This past September I had my 20th high school reunion. I have to admit, I loved highschool and enjoyed my time there, but I haven’t been back to any alumni weekends or events. I went to a boarding school, where alumni and the association are very important, but despite this I went on my merry way after graduation in 1998. Alumni Weekend 2018 was a great event, and re-connecting with people that I grew up with was really fantastic. There is a closeness that you feel with people when you lived, ate, learned, grew up, & competed side by side for years.
Another event from this weekend though, which I struggle to talk about, was my induction into the school’s Athletic Lives of Distinction family. Every year they choose past grads that have had an impact in the sporting world through their own athletic or coaching endeavors. I was shocked to hear of my nomination, and was humbled by the Olympians, World Champions, and highly regarded coaches standing alongside me during the ceremony. As a list of my achievements were read aloud I realized two things; One: that I had forgotten about the majority of them.
Two: my alma mater had a creepy amount of reach and depth for obtaining knowledge. Exhibit A - In 2004 I received the “Play of The Year” award during my tenure playing semi-pro rugby in Ireland, where I successfully kicked a 40 yard field goal, from the sideline, in a torrential downpour, without a kicking tee (I used a small pylon instead). When they read that out I realized that I was never alone, and probably had a microchip embedded somewhere in my body.
Back to realization number One: I forgot about the majority of my achievements. It showed me that I never took time to enjoy my victories, whether they be small or large. Whenever I attained a long-term goal, I always said “Well, that’s done. I guess it’s not that difficult then, let’s do more stuff”. Now, yes, it is always good to be constantly striving and growing, but at the same time we need to celebrate our victories and this is something that I have only learned recently through inspiration from my feelings after my award. When I don’t understand something, I read. And here are some things that I have learned that will maybe help you as a business owner AND human.
As a former worker in critical care, research-based information has always been my most reliable guide so I went this route first. Research has shown that achieving even the smallest goal, such as making your bed in the morning, can release dopamine into your system…and dopamine is your brains “happy chemical”. Dopamine has been linked to motivation, so by achieving small little goals throughout the day can provide you with a motivational freight train that will help you in reaching more and more goals! Imagine the release of dopamine that can be released when you reach your larger goals!? #recognize #doitforthedopamine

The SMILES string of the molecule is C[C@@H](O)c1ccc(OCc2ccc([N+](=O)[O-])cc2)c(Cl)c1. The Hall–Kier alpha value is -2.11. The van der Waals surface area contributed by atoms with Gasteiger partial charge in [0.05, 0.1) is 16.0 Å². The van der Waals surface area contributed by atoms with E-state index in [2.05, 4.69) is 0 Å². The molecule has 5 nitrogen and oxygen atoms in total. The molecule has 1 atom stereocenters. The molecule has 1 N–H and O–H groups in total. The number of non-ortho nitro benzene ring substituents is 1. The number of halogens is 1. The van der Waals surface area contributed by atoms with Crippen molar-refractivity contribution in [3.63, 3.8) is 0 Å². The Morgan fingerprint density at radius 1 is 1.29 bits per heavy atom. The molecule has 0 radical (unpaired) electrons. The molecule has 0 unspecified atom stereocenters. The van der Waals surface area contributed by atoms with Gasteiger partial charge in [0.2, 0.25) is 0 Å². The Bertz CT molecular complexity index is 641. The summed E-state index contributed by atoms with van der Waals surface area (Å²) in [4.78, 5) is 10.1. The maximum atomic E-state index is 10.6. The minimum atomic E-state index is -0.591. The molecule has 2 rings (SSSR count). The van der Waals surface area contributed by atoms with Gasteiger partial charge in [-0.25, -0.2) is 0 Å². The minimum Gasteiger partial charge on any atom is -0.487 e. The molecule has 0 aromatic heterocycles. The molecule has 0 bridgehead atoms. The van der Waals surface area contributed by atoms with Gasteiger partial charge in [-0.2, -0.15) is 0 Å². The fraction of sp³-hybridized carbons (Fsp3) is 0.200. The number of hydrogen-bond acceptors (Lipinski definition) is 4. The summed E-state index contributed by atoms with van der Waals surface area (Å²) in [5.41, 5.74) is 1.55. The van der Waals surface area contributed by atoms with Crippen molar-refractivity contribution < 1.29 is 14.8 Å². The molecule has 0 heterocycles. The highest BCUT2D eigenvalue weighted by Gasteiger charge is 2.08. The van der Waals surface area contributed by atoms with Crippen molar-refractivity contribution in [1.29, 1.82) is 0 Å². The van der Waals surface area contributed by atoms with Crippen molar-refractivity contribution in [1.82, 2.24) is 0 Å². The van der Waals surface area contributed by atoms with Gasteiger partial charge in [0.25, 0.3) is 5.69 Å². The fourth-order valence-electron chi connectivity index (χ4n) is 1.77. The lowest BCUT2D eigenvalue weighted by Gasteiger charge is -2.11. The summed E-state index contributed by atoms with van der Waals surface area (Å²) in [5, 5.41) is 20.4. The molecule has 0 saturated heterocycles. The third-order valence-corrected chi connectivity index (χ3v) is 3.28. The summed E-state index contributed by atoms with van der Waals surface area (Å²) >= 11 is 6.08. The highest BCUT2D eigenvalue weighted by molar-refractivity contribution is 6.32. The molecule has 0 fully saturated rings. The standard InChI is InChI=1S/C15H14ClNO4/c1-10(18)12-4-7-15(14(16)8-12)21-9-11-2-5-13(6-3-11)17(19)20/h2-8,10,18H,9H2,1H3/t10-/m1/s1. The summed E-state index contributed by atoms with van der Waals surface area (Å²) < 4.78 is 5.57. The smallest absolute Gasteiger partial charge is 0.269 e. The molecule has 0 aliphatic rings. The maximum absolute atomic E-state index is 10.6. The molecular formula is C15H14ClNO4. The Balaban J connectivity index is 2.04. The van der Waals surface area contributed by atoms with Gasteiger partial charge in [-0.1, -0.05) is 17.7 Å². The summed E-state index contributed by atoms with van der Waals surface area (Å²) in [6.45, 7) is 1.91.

In terms of non-scientific perks from celebrating small victories, I can think of a few now that I have done a post-mortem on my lack of goal recognition. Firstly, I think that the ability to look back on the process is very important after achievements, especially large ones because it can provide you with extremely useful information. We always talk about looking back on failure and learning from it, but why can’t we do that from a victory as well? It can show you what worked great, and where you could improve even further! When we don’t even take time to acknowledge that a small victory has occurred, we certainly won’t then make the time to analyze and understand why it went so well.
Secondly, acknowledging victories can simply increase our confidence! As you hit milestones you can rest easy knowing that you are following the correct course of action. There is a 500-mile, marked course across the Sahara Desert in an area called Tanezrouft. Every 3 miles there is a 55 gallon oil drum to people from getting lost during the crossing of this deceptive terrain. At anytime you can only see the one behind you and the one that you are aiming for. By acknowledging every oil drum, by celebrating each one of these small victories, you psychologically gain momentum knowing that where you came from and where you are going are congruent with your long-term goal. As you build up these smaller accomplishments, the larger goal doesn’t seem so unattainable. If you don’t look at the barrels as anything special, and don’t look at each marker as an achievement, you can get bogged down by the whole ordeal and your results may suffer.
Thirdly, to continue with the theme of confidence, wouldn’t it be great to know that anytime you faced adversity or difficulty in any future goals you could always say to yourself “Well, dummy, we crossed the Sahara, so this dinner with my in-laws should go fine”. The recognition and celebration of your victories can show you that you CAN achieve things, and that you CAN overcome fear, because you HAVE ALREADY DONE SO. A few years ago, I was on an operating table and I had a cardiac event during a procedure. I know that there is nothing that I can go through now that I can’t overcome, because that is the most afraid that I have ever been in my life, and I can refer back to that in future times of struggle.
The long and the short of it? Acknowledge your achievements, recognize when you have done something remarkable and/or positive. Your brain chemicals will thank you, and so will your soul. This translates over to business as well, give your staff compliments when they’ve done well, or grab them coffee if they are working their fingers to the bone. It will put a little pep in their step, and you will ALL benefit from this.
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